Wednesday, September 26, 2018

Tears of a story-listener and story-teller

By Monica Vest Wheeler

Still easing back into the "real world," yesterday I interviewed a nurse who had cared for premature babies for years. It's one of many conversations for a local history project I'm working on.

As she shared a particularly poignant story, I felt the all-too-familiar shuddering inside … and my tears erupted like a faucet. She didn't miss a beat as she continued her story, and the video camera kept rolling as I still jotted notes.

Only for one micro-second did I think, "How unprofessional of me to cry!" No, I had invested MYSELF in this interview, and this is simply who I am.

My tears fell several more times during our conversation because her stories shook my very core about the fragility and meaning of life. After turning off the video camera, I apologized out of habit about my tears, though added I had lost my mom just two months ago.

And we had this amazing discussion … all because we had allowed ourselves to be real … and even vulnerable.

I spoke for an hour to an Alzheimer's support group last week … no notes, no Powerpoint, no specific topic … other than how to survive. The words flowed as my heart wrote them … along with some tears as I shared the fears and hope of this uniquely human journey …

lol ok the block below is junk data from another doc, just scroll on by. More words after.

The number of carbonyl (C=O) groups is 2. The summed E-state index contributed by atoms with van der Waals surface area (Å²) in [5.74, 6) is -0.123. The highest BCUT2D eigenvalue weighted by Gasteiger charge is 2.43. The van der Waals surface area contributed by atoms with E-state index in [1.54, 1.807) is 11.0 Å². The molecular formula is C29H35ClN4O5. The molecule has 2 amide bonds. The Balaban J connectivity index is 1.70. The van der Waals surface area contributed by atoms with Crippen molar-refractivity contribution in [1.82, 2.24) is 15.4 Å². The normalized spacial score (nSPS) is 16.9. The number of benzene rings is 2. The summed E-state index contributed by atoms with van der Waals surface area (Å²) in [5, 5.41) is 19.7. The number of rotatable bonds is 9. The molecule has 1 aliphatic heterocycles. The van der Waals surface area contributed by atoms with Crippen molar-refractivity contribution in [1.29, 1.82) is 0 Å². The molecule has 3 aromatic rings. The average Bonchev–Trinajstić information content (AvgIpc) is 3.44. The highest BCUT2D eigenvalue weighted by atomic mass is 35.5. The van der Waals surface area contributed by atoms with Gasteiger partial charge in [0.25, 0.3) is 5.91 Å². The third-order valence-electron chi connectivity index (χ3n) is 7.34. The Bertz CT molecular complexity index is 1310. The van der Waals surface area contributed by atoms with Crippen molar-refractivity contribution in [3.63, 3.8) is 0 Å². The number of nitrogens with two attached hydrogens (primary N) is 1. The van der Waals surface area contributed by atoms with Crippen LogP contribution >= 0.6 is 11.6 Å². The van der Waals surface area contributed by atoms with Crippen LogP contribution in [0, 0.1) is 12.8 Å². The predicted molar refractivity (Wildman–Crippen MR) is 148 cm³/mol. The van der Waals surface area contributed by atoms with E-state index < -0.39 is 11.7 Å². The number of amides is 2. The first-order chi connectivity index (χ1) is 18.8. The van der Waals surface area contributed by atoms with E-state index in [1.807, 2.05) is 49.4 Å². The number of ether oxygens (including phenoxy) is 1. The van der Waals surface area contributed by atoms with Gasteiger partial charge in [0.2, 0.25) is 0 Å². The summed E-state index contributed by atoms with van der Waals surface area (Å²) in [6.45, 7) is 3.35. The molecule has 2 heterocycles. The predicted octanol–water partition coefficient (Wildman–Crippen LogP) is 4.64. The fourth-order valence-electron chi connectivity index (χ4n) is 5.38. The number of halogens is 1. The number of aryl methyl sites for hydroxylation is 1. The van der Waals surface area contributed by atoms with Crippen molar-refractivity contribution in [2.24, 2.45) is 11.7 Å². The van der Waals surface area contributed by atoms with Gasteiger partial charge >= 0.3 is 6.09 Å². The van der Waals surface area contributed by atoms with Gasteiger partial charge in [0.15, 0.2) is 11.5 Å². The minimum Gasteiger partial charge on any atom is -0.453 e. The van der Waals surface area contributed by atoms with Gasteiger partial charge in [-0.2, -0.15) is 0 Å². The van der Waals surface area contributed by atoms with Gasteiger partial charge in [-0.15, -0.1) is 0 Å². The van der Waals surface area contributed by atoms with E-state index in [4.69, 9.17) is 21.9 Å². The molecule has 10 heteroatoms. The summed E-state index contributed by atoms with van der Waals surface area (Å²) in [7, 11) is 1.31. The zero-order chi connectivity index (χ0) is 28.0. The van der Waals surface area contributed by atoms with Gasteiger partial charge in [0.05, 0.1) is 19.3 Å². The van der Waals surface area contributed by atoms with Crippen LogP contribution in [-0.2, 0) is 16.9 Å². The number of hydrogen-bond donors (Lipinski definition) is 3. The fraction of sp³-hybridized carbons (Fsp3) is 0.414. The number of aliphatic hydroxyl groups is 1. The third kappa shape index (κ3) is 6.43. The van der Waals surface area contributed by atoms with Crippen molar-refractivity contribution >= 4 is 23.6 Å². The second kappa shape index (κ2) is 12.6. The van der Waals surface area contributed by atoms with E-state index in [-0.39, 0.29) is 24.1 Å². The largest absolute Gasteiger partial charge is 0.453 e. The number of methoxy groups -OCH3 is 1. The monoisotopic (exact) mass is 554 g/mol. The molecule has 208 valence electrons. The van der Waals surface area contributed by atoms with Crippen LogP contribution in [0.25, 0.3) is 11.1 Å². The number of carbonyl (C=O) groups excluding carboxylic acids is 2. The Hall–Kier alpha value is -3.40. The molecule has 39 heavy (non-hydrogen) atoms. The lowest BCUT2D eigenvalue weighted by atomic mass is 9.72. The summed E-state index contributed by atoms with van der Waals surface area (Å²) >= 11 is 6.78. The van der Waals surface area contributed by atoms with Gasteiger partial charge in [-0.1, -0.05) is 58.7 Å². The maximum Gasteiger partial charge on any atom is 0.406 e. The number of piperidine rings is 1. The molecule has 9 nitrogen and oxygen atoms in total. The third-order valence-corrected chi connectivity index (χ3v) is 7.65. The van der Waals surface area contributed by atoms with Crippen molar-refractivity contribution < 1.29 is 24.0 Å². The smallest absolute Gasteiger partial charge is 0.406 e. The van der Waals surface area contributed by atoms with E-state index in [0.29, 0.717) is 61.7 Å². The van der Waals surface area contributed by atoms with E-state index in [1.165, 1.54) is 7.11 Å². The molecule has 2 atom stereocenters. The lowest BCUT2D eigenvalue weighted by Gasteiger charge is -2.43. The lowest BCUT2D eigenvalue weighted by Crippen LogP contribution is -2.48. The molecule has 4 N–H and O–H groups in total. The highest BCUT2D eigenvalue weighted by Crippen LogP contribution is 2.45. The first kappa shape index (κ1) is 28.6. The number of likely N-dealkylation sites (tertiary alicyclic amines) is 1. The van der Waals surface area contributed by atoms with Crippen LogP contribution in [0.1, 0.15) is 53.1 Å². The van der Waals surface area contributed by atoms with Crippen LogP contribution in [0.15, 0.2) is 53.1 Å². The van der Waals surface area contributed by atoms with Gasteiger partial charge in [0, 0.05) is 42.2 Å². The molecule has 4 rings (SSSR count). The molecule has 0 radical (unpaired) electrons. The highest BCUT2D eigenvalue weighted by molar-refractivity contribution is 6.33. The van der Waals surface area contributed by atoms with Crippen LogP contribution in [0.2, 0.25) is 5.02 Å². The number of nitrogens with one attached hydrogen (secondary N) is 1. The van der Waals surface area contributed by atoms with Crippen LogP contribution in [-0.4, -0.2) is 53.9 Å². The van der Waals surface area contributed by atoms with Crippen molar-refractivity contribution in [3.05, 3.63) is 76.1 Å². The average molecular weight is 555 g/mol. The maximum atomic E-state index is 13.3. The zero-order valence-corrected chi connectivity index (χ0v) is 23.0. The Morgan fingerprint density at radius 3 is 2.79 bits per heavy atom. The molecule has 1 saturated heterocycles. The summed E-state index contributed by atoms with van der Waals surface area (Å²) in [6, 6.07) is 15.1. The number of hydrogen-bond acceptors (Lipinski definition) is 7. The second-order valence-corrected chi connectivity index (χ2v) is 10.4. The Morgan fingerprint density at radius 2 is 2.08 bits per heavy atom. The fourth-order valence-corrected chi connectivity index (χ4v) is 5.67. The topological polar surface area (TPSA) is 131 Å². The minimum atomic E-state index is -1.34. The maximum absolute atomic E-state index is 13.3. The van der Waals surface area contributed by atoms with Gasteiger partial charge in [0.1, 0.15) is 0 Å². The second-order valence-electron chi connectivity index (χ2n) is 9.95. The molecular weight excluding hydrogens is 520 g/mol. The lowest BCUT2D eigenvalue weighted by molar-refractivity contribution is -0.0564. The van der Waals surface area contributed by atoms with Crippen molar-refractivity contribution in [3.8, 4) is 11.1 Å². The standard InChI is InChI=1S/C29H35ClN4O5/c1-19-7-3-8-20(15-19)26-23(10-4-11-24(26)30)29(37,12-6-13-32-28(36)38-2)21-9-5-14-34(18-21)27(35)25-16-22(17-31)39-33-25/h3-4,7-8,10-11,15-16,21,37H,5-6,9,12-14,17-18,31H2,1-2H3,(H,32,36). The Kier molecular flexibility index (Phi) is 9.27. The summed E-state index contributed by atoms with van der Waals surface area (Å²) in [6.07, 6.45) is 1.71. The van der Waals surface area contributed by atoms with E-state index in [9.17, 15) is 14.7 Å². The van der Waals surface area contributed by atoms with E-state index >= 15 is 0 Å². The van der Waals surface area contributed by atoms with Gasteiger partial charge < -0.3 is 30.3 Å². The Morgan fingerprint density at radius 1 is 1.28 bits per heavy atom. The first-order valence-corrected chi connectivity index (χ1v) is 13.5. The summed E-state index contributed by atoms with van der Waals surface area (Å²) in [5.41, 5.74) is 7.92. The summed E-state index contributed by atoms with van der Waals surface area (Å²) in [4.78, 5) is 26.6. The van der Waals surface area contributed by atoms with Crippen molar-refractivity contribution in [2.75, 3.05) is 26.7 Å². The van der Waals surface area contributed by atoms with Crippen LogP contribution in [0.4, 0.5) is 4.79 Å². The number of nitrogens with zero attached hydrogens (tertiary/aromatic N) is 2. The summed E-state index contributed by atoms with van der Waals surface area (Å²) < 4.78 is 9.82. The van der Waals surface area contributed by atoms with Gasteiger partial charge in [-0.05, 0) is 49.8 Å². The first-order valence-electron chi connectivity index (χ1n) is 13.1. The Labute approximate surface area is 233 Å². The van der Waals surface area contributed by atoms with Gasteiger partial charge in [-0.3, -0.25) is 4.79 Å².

I may cry when I story-listen … and when I story-tell. Because it means I'm here … where I'm supposed to be … spreading the word, sharing the heartache, discovering the joy …

Monday, September 17, 2018

Blessed are those who don't run away

By Monica Vest Wheeler

We all look for someone to hold on to at times …

I love this amazing statue in Green Lake, Wisconsin, of a ring of children holding hands as they play. There's one opening in the circle … and like many before me, I jumped in to join the fun.

Recently, it's almost been easier to grab the bronze child's hand than a human one because I still struggle with tears when I connect with "real" people.

My family and friends continue to go above and beyond as I still grieve the loss of my parents within a year and a half of each other. And then I feel guilty as so many people deal with far, far greater losses, challenges and realities.

Therein lies the brutal uncertainty of grief. It plays cruel games with our hearts, souls and minds. Just when we think we can make it through another day, it screams, "Gotcha!" Its taunting can be haunting …

I've discovered that grief seems to magnify my own shortcomings, fears and insecurities. It's like walking through the walls of distorted mirrors in the funhouse without any of the fun.

This morning, as I witnessed the distant sunrise through the apple tree branches that did not produce fruit this year, I watched my two cats position themselves at the screen door overlooking the back yard. They gaze upon it with such curiosity that you'd think they'd never seen it before. Their heads turn in unison at every sound and movement of nature.

And I am filled with wonder again as I should be … as I realize how blessed I am to be surrounded by loved ones who don't run away from my tears …